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Sex, Drugs and a Story
by Anhoni Patel on Aug 27, 2004
Sometimes I wonder what it would be like to be cool. Rock star cool. To have that certain je ne sais quois that makes you float on hipness. I'll never have it but I'm truly fascinated by those who do. The new film Laurel Canyon boasts an antagonist that emits coolness with every turn of the head.
Jane (Frances McDormand in yet another knockout role) is one of the most intriguing stoners to be shown on celluloid. She's a free-rolling record producer with enormous talent, a no bullshit attitude and a photo of Bruce Springsteen in the living room of her cushy pad perched in the woods of Laurel Canyon (a sleepy enclave) in Los Angeles. Her prudish, straight laced son Sam (Christian Bale), having just graduated from Harvard Med school, has just accepted a prestigious fellowship in psychiatry and is returning to L.A. with his equally prim fiancÚ Alex (Kate Beckinsale), a PhD candidate in a subject as dull as her family.
It doesn't take a genius to realize that Sam has major issues with his mother; indeed he seems to have developed his identity on the sole basis of being antithetical to everything she represents. At first glance Jane seems like the coolest mom in the world but then you realize that she just might be the type to forget you on the side of a highway during a cross-country family trip. And that can't be fun.
The young couple have plans to occupy Jane's home (she has a second in Malibu) but upon arrival realize that plans have changed and that she and the members of the raucous band- including her lover Ian (Alessandro Nivola), the fifteen years her junior lead singer- whose record she's in the midst of producing have established the home as their headquarters. Rock Stars and Squares - with this kind of combo Laurel Canyon could easily have been an exercise in sitcom hijinks and easy laughs. However, thankfully, it is not. It is a story about relationships and finding out who you really are.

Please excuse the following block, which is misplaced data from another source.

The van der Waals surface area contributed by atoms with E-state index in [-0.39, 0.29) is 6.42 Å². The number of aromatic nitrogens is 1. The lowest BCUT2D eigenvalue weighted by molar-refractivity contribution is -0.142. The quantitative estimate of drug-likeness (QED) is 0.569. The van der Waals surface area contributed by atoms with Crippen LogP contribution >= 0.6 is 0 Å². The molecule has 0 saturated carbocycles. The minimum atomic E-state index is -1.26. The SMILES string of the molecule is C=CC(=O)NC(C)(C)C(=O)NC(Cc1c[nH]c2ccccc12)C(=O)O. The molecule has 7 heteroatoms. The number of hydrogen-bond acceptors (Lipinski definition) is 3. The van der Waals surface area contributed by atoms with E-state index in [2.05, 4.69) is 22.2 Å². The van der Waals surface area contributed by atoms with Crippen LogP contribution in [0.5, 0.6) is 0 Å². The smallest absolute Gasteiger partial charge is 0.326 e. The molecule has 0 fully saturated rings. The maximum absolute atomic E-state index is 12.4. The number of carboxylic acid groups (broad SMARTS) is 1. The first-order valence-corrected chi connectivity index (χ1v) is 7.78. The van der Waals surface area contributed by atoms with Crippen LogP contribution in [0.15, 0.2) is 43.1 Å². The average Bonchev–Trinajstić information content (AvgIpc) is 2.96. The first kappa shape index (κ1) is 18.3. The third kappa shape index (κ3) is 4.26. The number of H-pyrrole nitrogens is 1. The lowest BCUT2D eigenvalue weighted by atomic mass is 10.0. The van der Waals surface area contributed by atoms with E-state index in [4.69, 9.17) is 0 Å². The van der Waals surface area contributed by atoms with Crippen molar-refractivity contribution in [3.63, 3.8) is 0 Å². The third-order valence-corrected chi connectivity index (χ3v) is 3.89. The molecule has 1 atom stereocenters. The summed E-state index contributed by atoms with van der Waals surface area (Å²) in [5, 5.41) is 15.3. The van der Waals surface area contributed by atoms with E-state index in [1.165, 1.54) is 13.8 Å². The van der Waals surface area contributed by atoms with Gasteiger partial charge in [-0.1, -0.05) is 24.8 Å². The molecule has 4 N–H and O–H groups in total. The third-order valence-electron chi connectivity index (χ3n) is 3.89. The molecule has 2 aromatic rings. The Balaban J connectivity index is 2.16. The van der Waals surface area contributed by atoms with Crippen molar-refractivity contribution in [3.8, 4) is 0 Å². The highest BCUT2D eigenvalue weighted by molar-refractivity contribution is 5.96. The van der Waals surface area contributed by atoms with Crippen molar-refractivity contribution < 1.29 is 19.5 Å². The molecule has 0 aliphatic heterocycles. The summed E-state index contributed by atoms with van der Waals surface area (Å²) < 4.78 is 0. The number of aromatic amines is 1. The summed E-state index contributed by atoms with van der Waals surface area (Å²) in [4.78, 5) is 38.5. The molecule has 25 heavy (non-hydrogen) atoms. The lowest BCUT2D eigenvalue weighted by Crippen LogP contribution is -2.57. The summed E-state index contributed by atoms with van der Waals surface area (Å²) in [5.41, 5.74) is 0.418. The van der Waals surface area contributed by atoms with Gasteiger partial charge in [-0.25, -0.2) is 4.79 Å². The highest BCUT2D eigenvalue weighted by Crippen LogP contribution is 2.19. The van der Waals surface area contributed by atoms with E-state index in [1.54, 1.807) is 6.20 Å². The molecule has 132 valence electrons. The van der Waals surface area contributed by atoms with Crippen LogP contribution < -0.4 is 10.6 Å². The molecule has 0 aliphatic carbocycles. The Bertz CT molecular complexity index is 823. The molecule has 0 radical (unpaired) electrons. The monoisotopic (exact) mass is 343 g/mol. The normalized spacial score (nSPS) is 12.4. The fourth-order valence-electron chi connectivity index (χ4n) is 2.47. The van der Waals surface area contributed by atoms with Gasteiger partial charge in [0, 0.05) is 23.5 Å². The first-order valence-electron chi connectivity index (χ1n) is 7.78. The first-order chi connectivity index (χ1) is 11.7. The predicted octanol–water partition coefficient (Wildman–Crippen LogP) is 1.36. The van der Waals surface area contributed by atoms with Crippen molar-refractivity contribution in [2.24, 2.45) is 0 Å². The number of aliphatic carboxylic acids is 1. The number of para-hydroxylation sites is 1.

The story is complex yet engaging; the characters are charming yet all too human. No one gets away easy in this film. For example, Ian is sleazy yet somehow sympathetic; he makes terrible choices and flirts with everything that breathes but he still seems like a good guy. Sam enters into a flirtation with a colleague, Sara (Natascha McElhone) and despite the fact that he's essentially cheating; the story treads the gray areas of life so skillfully that he's not demonized and pushed to the margins as "the bad guy".
This film oozes great character development. Instead of being products of some screenwriters' imagination, they become visceral creatures whose existence is palpable. Kudos to the entire cast for bringing such life and honesty to their roles. So much so that there are several moments in the film where you feel yourself telling the characters not to do what they are doing much like that in a horror movie when the audience tries to accost the actors on screen.
There's sex, drugs and rock-n-roll. Plus, great characters and an engaging story - what more could you possibly want?
1 hour 41 minutes
by Anhoni Patel on Aug 27, 2004